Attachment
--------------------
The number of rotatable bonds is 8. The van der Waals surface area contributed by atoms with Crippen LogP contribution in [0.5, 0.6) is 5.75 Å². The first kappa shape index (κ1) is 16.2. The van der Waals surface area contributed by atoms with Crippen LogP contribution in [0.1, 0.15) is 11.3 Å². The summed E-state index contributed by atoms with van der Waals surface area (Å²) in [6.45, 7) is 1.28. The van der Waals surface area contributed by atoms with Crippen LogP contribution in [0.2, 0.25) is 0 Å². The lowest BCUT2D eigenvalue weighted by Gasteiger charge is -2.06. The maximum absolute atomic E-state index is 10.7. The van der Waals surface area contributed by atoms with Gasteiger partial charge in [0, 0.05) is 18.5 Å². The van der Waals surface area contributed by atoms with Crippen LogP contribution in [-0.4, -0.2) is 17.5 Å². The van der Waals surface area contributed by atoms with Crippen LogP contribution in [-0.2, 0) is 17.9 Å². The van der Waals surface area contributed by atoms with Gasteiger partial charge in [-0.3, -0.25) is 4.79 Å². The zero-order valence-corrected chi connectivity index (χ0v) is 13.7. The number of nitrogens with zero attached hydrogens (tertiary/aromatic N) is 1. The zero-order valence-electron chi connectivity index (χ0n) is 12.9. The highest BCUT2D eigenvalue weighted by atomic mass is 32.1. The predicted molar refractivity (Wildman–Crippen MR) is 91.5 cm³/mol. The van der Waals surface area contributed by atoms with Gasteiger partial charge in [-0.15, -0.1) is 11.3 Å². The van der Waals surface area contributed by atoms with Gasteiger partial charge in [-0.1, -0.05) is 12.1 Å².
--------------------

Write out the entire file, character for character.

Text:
The number of rotatable bonds is 8. The van der Waals surface area contributed by atoms with Crippen LogP contribution in [0.5, 0.6) is 5.75 Å². The first kappa shape index (κ1) is 16.2. The van der Waals surface area contributed by atoms with Crippen LogP contribution in [0.1, 0.15) is 11.3 Å². The summed E-state index contributed by atoms with van der Waals surface area (Å²) in [6.45, 7) is 1.28. The van der Waals surface area contributed by atoms with Crippen LogP contribution in [0.2, 0.25) is 0 Å². The lowest BCUT2D eigenvalue weighted by Gasteiger charge is -2.06. The maximum absolute atomic E-state index is 10.7. The van der Waals surface area contributed by atoms with Gasteiger partial charge in [0, 0.05) is 18.5 Å². The van der Waals surface area contributed by atoms with Crippen LogP contribution in [-0.4, -0.2) is 17.5 Å². The van der Waals surface area contributed by atoms with Crippen LogP contribution in [-0.2, 0) is 17.9 Å². The van der Waals surface area contributed by atoms with Gasteiger partial charge in [-0.3, -0.25) is 4.79 Å². The zero-order valence-corrected chi connectivity index (χ0v) is 13.7. The number of nitrogens with zero attached hydrogens (tertiary/aromatic N) is 1. The zero-order valence-electron chi connectivity index (χ0n) is 12.9. The highest BCUT2D eigenvalue weighted by atomic mass is 32.1. The predicted molar refractivity (Wildman–Crippen MR) is 91.5 cm³/mol. The van der Waals surface area contributed by atoms with Gasteiger partial charge in [-0.15, -0.1) is 11.3 Å². The van der Waals surface area contributed by atoms with Gasteiger partial charge in [-0.1, -0.05) is 12.1 Å².